Since 1919, R.W. Baird, a Milwaukee-based investment banking and financial services firm, has been the go-to bank for small to middle-market companies going public or in need of a second offering. Although none of its IPOs are household names, the firm — which boasts 2,300 employees and 70 offices globally — chalked up $545 million in revenues in 2003 and handled $42 billion in merger and acquisitionsince 1995. Institutional investors have consistently ranked Baird No. 1 for the high quality of its research, according to Greenwich, Conn.-based research firm Greenwich Associates. All that's been lacking is a real estate product.
In May 2004, Baird recruited Mark Decker, a former senior vice president for mid-Atlantic investment banking firm Ferris, Baker, Watts Inc., to lead a new team focusing on real estate investment trusts (REITs). Decker, who is based in Washington D.C., is a veteran REIT dealmaker and the former president of the National Association of Real Estate Investment Trusts (NAREIT). During his tenure at NAREIT from 1985 to 1997, Decker was instrumental in modernizing the REIT industry — persuading Congress, for example, to permit REITs to both own and manage property, and to loosen rules related to pension fund investments in REITs. NREI recently talked with Decker about Baird's expansion into real estate investment banking.
NREI: Why has R.W. Baird entered the real estate investment banking field?
Decker: REITs were an arrow missing in their quiver. They're in a lot of conservative all-American business niches, but they were not in real estate. Real estate tends to be fairly conservative — small and mid-cap businesses, which fits the Baird niche beautifully. Part of the answer is baby boomers are getting older and people want income. Good, old-fashioned, dividend-paying stocks are back.
NREI: What precipitated the firm's interest in the field at this time?
Decker: What Baird needed was a complete team, and we brought them that. The firm recruited the entire team that I had assembled at Ferris, Baker, Watts, which includes my son, Mark O. Decker Jr. — a total of three bankers, two researchers and me. The culture of our group and the culture of Baird was really a hand-and-glove fit. Baird was quality oriented — relationship driven, not transaction driven. We shared that philosophy.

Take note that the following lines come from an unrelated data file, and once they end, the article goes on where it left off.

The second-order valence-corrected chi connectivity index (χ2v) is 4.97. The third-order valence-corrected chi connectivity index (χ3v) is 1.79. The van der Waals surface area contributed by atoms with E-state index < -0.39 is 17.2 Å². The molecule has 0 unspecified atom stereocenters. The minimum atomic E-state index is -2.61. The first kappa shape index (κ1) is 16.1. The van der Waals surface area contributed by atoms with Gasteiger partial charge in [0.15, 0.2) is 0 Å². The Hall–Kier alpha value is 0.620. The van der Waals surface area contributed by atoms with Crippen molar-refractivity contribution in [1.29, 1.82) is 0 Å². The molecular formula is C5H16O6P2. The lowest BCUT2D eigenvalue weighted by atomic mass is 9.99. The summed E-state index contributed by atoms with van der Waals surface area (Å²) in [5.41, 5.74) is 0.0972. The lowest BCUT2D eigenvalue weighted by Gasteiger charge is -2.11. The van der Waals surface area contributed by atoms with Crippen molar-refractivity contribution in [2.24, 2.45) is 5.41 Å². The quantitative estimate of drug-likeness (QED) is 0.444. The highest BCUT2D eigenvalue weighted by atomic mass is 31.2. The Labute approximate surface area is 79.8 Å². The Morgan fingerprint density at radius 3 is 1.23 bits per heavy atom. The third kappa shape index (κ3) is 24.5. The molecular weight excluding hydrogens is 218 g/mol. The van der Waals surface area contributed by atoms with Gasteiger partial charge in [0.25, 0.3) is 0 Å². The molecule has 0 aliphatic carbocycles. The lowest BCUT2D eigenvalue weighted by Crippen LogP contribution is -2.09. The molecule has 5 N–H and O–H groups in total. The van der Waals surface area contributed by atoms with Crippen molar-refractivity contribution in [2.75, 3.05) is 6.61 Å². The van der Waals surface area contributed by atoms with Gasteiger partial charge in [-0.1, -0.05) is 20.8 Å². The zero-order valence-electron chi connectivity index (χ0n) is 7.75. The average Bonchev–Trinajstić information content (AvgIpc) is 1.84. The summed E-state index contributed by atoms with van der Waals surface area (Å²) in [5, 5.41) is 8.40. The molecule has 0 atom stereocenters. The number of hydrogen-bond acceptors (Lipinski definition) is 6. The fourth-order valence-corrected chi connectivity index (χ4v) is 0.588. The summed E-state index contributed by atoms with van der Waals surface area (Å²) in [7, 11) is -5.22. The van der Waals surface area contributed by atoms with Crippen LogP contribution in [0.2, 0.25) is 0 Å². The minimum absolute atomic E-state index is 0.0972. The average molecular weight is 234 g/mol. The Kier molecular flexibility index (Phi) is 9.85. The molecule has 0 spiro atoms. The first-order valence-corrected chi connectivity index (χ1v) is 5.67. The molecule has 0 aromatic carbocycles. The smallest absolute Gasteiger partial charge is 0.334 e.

NREI: To what degree does your son play a role in the investment banking division?
Decker: We do operate as a team. My son is the professional who really executes the business. My job is to attract the business. He helps make a tough business a lot of fun.
NREI: How will the current interest rate environment impact your REIT strategy?
Decker: Generally, interest rates shouldn't affect investment attitudes much. If you had dramatically increasing rates, yield instruments such as bonds and Treasuries would become more competitive. On the other hand, from the management perspective, [a rate increase] will create buying opportunities that we haven't seen in a while. Low interest rates have kept private owners floating when they would have becomeand become sellers.
NREI: In an era where investment banks are perceived as a commodity, how will Baird differentiate itself in the world of publicly traded real estate?
Decker: A commodity business is where you throw a lot of people out there and do deals, and deals get done. Building a [differentiated] business requires a service mentality. I left the comfortable world of the association business to build a business, not just do transactions, and there's a very big difference.
NREI: What are your daily responsibilities, and what short-term goals have you set for the real estate banking division?
Decker: My day-to-day responsibilities are to present the Baird platform and our real estate banking capability to the REIT industry as carefully as we can and to target prospective clients. We will focus on small and mid-cap REITs with $100 million to $3 billion of market capitalization.